A scattershot collection of 1976-1986 recordings by Nashville-born, New Jersey-based home recording pioneer R. Stevie Moore, (1952-19??) focuses on Moore's stranger material instead of his more straightforward pop songs. However, unlike 1985's Verve, which was released by a related label, this 22-track collection also avoids Moore's noise collages and most aggressive experiments. The songs mostly stick to traditional verse-chorus-bridge structures, but they're full of unexpected melodic shifts, idiosyncratic arrangement choices, and playfully bizarre lyrics. Mostly, the best songs are those that combine Moore's oddities with the strongest and most interesting melodies. In this respect, the Ramones-like "Jesus Rocks," which advocates staying home and listening to records on Sunday mornings instead of going to church, and the almost orchestral overdubs of "Technical Difficulty," about the mechanical frustrations of Moore's life as a bedroom-based one-man band, are the album's two highest points. Conversely, the overlong "Oven Love" is too muddy and the ranting "Sox" too annoying to have much impact. Two of the more interesting experiments are reworkings of songs that had appeared on earlier Moore albums. On 1978's Delicate Tension, the title track was a Hatfield & the North-like jazz-prog instrumental. Here, Moore sings new lyrics over the original recording, which adds an interesting new texture to the song. The 1983 re-recording of Phonography's "Goodbye Piano" is less successful, largely because it lacks the manic quality of the original and substitutes a chorused synthesizer for the out-of-tune piano.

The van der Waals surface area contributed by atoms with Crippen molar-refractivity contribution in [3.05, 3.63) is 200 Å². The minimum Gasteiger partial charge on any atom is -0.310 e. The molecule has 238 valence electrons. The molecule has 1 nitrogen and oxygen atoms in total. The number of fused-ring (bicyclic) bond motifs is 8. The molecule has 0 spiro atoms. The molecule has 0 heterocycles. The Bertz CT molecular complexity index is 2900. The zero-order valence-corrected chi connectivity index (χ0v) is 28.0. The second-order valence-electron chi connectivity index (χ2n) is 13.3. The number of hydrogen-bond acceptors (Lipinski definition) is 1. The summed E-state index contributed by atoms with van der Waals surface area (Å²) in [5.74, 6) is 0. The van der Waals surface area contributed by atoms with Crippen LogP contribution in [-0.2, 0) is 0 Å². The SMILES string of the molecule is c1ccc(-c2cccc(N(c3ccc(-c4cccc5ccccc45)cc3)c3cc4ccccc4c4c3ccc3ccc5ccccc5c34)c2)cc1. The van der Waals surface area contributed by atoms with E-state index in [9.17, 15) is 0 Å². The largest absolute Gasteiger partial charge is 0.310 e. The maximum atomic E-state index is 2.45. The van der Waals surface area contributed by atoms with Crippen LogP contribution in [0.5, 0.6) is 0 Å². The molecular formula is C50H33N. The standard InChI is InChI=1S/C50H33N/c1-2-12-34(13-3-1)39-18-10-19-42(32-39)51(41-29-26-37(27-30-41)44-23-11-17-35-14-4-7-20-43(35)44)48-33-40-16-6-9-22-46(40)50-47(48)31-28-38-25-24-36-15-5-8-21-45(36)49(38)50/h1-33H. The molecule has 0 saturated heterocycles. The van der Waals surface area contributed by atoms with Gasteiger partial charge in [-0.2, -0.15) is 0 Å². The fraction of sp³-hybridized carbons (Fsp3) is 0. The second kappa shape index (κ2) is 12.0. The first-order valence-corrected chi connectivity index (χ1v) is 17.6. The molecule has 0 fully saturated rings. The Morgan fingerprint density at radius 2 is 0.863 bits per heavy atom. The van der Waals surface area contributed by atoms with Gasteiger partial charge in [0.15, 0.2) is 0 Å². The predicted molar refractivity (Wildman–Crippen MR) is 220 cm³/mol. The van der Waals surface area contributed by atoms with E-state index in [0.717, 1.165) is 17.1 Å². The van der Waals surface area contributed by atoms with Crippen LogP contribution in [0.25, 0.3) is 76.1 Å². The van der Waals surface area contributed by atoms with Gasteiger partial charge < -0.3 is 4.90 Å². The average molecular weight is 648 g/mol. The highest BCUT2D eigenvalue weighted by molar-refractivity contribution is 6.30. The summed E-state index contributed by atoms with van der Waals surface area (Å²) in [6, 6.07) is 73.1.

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AllMusic Review by Stewart Mason